Simply put, the U.S. military cannot do what is being demanded of it without a corresponding increase in funding or a dramatic and dangerous reorientation from its real job: defending the country from military threats. Ordering it to defend the country and take on climate change as a national security threat without giving it the resources to do both does a disservice to the men and women who have dedicated themselves to serve the country in uniform and to the American people who expect their military to do what only it can do.

Let’s get real about “climate change” and how we view it through the lens of national security. No matter the driver, if climate change is a threat, then provide the funding needed to upgrade century-old bases, replace half-century-old aircraft, expand the force beyond the bare minimum needed to defend against a single threat, and ensure our forces can train enough to be competent in their jobs.

Anything less is hypocritical and an insult to the force we supposedly need, value, and respect.

We cannot ignore the hard facts when it comes to renewable energy

Comment from Peta Credlin in Australia

Why are people in authority allowed to get away with obvious untruths about climate change, despite all the factual evidence to the contrary, asks Peta Credlin.

Not only do all the renewable energy advocates claim that wind and solar will produce cheaper power than coal and gas, but they then invariably assert that “all the research” proves it.

Yet everywhere that transitions from fossil fuels to widespread use of wind turbines and solar panels experiences big price hikes and the risk of blackouts.

It’s no coincidence that South Australia, with the highest use of intermittent power sources, has had the highest electricity prices in Australia; and that power prices generally have roughly doubled over the past decade as renewables went from almost none to nearly 30 per cent of total generation.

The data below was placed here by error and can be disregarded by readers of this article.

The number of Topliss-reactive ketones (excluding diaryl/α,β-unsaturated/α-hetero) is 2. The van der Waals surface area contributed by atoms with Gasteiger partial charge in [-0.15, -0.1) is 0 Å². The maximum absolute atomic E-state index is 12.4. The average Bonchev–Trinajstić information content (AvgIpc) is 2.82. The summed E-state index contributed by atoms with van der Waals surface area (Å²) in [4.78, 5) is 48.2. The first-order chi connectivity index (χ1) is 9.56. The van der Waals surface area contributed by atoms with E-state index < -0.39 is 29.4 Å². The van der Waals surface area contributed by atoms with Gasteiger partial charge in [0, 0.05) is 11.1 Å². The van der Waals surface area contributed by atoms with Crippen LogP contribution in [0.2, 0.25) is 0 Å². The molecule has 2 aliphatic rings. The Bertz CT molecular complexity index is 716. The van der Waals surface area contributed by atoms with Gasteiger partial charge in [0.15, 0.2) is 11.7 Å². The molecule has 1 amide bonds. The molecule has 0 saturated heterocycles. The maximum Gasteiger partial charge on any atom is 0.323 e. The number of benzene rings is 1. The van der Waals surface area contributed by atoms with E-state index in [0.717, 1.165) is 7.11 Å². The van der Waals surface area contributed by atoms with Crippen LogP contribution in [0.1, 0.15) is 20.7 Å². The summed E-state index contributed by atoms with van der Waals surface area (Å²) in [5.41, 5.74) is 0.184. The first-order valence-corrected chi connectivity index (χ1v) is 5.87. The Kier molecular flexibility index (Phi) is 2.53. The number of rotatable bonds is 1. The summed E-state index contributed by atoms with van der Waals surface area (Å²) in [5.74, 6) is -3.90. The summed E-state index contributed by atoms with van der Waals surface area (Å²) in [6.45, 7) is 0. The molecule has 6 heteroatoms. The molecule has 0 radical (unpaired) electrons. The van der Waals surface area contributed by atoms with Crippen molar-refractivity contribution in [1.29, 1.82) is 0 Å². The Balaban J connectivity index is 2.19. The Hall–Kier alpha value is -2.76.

How it could ever be cheaper to replace 24/7 power with power that’s only on when the sun is shining or the wind is blowing is hard to fathom.

I’m a reluctant conspiracy-detector, but it’s hard not to see one in all the “researchers” eager to “prove” what’s utterly implausible just because that’s what the green-establishment wants people to think.

Now, the lie about renewables being cheaper has yet again been exposed.

Back in 2017, the Northern Territory’s power generator reported to the government that reaching a 50 per cent renewable energy target would push up system costs by up to 30 per cent and that “capital costs will replace fuel costs as the key driver of electricity prices”. When challenged on this leaked report, the NT government said this week that it was “outdated” and didn’t reflect new developments.

Yet when this report was given to the government, the Chief Minister had claimed: “We very much see this as about substitution rather than additional costs … The advice we’re getting … is that an investment in renewables will actually put downward pressure on household prices.”

Despite the Chief Minister’s assurances, the NT’s renewable energy target hasn’t stopped further price rises.

Why are people in authority allowed to get away with obvious untruths on everything to do with climate change? It’s a classic case of wanting the lie to be true so insisting that it is despite all the factual evidence to the contrary.

Expect to hear even louder and more frequent assertions that renewables are cheaper in the run-up to next year’s Glasgow climate conference — but this debate has to include all the facts and science, not just the version that the zealots want to push.




No comments: